“Meditation is very much like cooking lentils. The scum rises to the surface when you are doing this.”
It’s an intriguing observation made by psychologist Dr. Miguel Farias during an interview on CBC radio regarding the book, The Buddha Pill: Can meditation change you? which he co-wrote with Dr. Catherine Wikholm. This analogy, which Farias heard from a meditation guru in India, spoke to him about the broad-spectrum of effects resulting from a meditative practice.
Numerous studies have shown the positive side of meditation – how it can calm thought, reconnect us to some aspect of our inner selves, and in some cases, bring about positive health effects. Generally, we have come to believe that meditation is a health practice free of side effects, with guaranteed peace and happiness being the result.
However, Farias’ research shows that this is not always the case. His findings should alert us to what happens when we take what was originally a religious practice and secularize it without really understanding its roots and history. Meditation, or mindfulness, is mentioned in many faiths, but it has very different meanings.
Christian prayer can be meditative. The difference is that this type of Christian prayer focuses on communing with God. Meditation or mindfulness that is promoted and practiced in secular settings tends toward focus on the self, some aspect of the body,or what is going on in the human brain.
To delve further into the effects of meditative practises, Farias and Wikholm spent time gathering and analyzing a wide array of recent studies and the claims made, based on these studies. They were particularly interested in the challenges – rather than the benefits – meditation can present. Their research took them from prison cells to ashrams, from Buddhist monks to ordinary individuals – all with stories to share.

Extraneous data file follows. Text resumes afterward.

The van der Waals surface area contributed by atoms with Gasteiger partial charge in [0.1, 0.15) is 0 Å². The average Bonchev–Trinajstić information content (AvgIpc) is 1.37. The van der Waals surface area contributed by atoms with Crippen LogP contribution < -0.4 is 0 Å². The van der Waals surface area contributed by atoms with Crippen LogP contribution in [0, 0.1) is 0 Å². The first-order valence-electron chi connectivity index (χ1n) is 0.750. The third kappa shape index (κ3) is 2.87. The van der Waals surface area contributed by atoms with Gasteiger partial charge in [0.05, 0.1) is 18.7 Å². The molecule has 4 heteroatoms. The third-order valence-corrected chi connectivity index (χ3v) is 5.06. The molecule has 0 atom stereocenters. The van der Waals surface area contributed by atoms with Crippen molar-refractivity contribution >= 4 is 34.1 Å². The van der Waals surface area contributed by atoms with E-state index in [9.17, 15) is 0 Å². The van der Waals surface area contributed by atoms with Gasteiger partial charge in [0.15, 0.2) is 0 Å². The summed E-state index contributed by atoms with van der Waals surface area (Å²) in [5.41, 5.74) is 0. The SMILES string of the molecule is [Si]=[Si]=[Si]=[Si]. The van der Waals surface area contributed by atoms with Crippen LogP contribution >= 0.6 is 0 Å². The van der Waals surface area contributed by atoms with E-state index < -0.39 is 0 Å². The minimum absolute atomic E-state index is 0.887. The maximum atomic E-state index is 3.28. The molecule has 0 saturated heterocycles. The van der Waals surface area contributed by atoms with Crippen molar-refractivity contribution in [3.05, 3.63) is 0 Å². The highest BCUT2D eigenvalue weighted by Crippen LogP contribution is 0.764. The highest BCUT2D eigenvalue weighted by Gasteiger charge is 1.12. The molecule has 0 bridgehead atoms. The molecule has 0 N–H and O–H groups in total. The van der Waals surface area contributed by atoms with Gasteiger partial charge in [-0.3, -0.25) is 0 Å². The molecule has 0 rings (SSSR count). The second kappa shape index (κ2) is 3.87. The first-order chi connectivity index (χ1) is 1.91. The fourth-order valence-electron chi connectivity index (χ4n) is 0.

This book is not designed to throw cold water on what is becoming a very popular health practice, but rather to bring a more balanced and informed view, including a discussion of the negative effects of meditation that have not been covered much in the media.
In the CBC interview, Farias shared what initially precipitated his interest. He became aware of a woman named Louise, who was a regularly meditating yoga teacher. On one meditation retreat she found herself in a very negative, dark space that left her so anxious she eventually needed long-term psychiatric treatment.
Louise’s experience is not an isolated incident, according to Farias’ research, and is not confined to those who are new to meditating. It can affect those who, like Louise, have practiced for many years.
Anyone exploring the mental nature of health and the role that a more spiritual approach can play in our well-being will want to understand where these varying practices lead, and whether they provide pathways to permanent health improvements, or perhaps come with possible unintended side effects. When meditation reveals the dark, scummy side of the human mind, it can be frightening, and we need to have a way to deal with it. Some forms of meditation do teach the student to accept the dark side of what is revealed, to learn to live with it as simply innate and equal to the bright side (parallel to the Taoist philosophy of the Yin and Yang) and to manage it.